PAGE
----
There are plenty of reasons to feed MIDI data into your Eurorack, whether it’s matching grooves with a drum machine or noodling with a favourite keyboard. The latest MIDI to CV interface comes from a company I hadn’t encountered before, Liivatera. Their Mono-MIDI module offers the traditional CV and Gate outputs, plus three (fixed) assignments: velocity, aftertouch and mod wheel, all dispensed at 0-5V. The main CV output incorporates pitch-bend, its range ± two semitones. None of its jack connections grip very firmly, which doesn’t immediately inspire confidence.
Unusually, a basic arpeggiator is present too, sporting three directions and a 32-note buffer to ensure that notes aren’t lost, even if you’re a mutant jazz fiend partial to flaunty chords. When the arpeggiator isn’t being used, its Rate knob selects the available time divisions for the MIDI clock output. On opening the box, my first impressions were of some slightly awkward design decisions causing me to pause and check through the manual before fitting. Operation depends on a couple of jumper blocks and a 16-way switch for MIDI channel selection, none of which are accessible once the module is fitted into a rack case. A large four-way jumper determines whether the unit operates in low- or high-note priority, if MIDI Omni mode is active (ie. data from all channels is accepted), plus whether the channel should be set by the rotary switch or plucked from the first note received on power-up. A simple MIDI learn button would have been so much easier for that! The jumper block also sets Poly mode on or off, with the former responsible for activating the note buffer. In the latter mode, the module only cares about the last note received.
The next decision before the module goes in involves your legato mode preferences for the generated gates. Enable legato and new gates are not generated if there’s at least one note already held, as you’d expect. However, I later discovered that this affects the arpeggiator too. Therefore, as soon as you hold down a chord for arpeggiation, the CVs are generated but no gates.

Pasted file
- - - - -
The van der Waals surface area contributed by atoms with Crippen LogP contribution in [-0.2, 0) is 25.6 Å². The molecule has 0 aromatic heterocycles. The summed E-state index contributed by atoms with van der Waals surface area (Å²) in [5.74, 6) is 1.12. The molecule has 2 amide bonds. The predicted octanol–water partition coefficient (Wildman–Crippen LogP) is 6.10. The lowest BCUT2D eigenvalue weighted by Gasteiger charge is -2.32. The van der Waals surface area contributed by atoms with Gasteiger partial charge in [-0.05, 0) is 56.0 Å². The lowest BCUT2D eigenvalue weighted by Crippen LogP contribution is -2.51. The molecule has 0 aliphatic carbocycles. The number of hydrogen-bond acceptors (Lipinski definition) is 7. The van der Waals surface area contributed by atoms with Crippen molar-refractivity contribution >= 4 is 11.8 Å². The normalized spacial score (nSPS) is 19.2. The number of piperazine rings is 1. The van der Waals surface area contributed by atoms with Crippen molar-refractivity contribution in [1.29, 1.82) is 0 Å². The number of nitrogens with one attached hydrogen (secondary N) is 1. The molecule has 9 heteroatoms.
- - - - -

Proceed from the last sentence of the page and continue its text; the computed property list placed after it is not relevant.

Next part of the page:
If you’re lucky enough to have an envelope module such as Doepfer’s Quad EG, this won’t be an inconvenience — you simply make use of the Mono-MIDI’s Retrigger jack. All notes are triggered at this output, regardless of legato settings, however not too many envelopes match the Doepfer in this respect. You could, though, use the retrigger output as an alternative to gate whenever the urge to arpeggiate arises. Actually, this might not be a huge issue because the arpeggiator is extremely simple and perhaps not a vital part of the Mono-MIDI experience anyway. It offers only up, down and up/down motion and a range of speeds. Should you feel it’s not necessary, leaving the switch in its down position at startup leaves it inactive.
Finally, MIDI clock is dispensed at a selection of clock divisions (1, 2, 4, 6, 8, 12) obtained from the Arpeggiator Rate knob. In parallel there’s a Running status voltage produced: it goes high (5V) when a MIDI start or continue is detected and low upon stop. That’s darn handy for giving your Eurorack sequencers the full remote control treatment.
The Mono-MIDI is a reasonable size and is neat and functional, even if it lacks some of the frills and assignability of its competitors. If you feel a spot of arpeggiation might brighten up your MIDI-CV world, it’s worth a look.